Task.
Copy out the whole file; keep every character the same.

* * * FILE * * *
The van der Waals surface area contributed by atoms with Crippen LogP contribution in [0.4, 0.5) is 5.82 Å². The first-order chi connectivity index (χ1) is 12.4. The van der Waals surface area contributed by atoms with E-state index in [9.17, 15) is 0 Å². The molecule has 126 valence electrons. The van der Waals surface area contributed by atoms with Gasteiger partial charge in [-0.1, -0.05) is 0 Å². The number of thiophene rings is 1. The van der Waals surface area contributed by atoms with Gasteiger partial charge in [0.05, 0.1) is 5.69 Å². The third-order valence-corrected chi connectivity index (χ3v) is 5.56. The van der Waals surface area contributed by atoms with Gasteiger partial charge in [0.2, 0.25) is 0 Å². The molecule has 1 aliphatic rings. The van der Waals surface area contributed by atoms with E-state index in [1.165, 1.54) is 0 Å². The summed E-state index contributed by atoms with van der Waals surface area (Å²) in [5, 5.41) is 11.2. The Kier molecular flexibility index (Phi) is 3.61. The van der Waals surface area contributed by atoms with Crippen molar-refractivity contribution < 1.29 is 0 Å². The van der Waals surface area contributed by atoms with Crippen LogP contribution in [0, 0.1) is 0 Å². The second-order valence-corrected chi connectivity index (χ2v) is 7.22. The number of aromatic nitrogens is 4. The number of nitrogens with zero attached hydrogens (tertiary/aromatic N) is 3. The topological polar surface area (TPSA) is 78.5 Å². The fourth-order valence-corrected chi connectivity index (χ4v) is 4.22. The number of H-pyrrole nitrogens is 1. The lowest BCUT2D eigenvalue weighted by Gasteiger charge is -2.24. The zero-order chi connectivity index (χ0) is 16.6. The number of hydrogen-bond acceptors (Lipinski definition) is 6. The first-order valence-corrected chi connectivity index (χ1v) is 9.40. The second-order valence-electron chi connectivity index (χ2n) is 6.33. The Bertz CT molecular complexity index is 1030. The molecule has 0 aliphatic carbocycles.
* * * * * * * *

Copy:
The van der Waals surface area contributed by atoms with Crippen LogP contribution in [0.4, 0.5) is 5.82 Å². The first-order chi connectivity index (χ1) is 12.4. The van der Waals surface area contributed by atoms with E-state index in [9.17, 15) is 0 Å². The molecule has 126 valence electrons. The van der Waals surface area contributed by atoms with Gasteiger partial charge in [-0.1, -0.05) is 0 Å². The number of thiophene rings is 1. The van der Waals surface area contributed by atoms with Gasteiger partial charge in [0.05, 0.1) is 5.69 Å². The third-order valence-corrected chi connectivity index (χ3v) is 5.56. The van der Waals surface area contributed by atoms with Gasteiger partial charge in [0.2, 0.25) is 0 Å². The molecule has 1 aliphatic rings. The van der Waals surface area contributed by atoms with E-state index in [1.165, 1.54) is 0 Å². The summed E-state index contributed by atoms with van der Waals surface area (Å²) in [5, 5.41) is 11.2. The Kier molecular flexibility index (Phi) is 3.61. The van der Waals surface area contributed by atoms with Crippen molar-refractivity contribution < 1.29 is 0 Å². The van der Waals surface area contributed by atoms with Crippen LogP contribution in [0, 0.1) is 0 Å². The second-order valence-corrected chi connectivity index (χ2v) is 7.22. The number of aromatic nitrogens is 4. The number of nitrogens with zero attached hydrogens (tertiary/aromatic N) is 3. The topological polar surface area (TPSA) is 78.5 Å². The fourth-order valence-corrected chi connectivity index (χ4v) is 4.22. The number of H-pyrrole nitrogens is 1. The lowest BCUT2D eigenvalue weighted by Gasteiger charge is -2.24. The zero-order chi connectivity index (χ0) is 16.6. The number of hydrogen-bond acceptors (Lipinski definition) is 6. The first-order valence-corrected chi connectivity index (χ1v) is 9.40. The second-order valence-electron chi connectivity index (χ2n) is 6.33. The Bertz CT molecular complexity index is 1030. The molecule has 0 aliphatic carbocycles.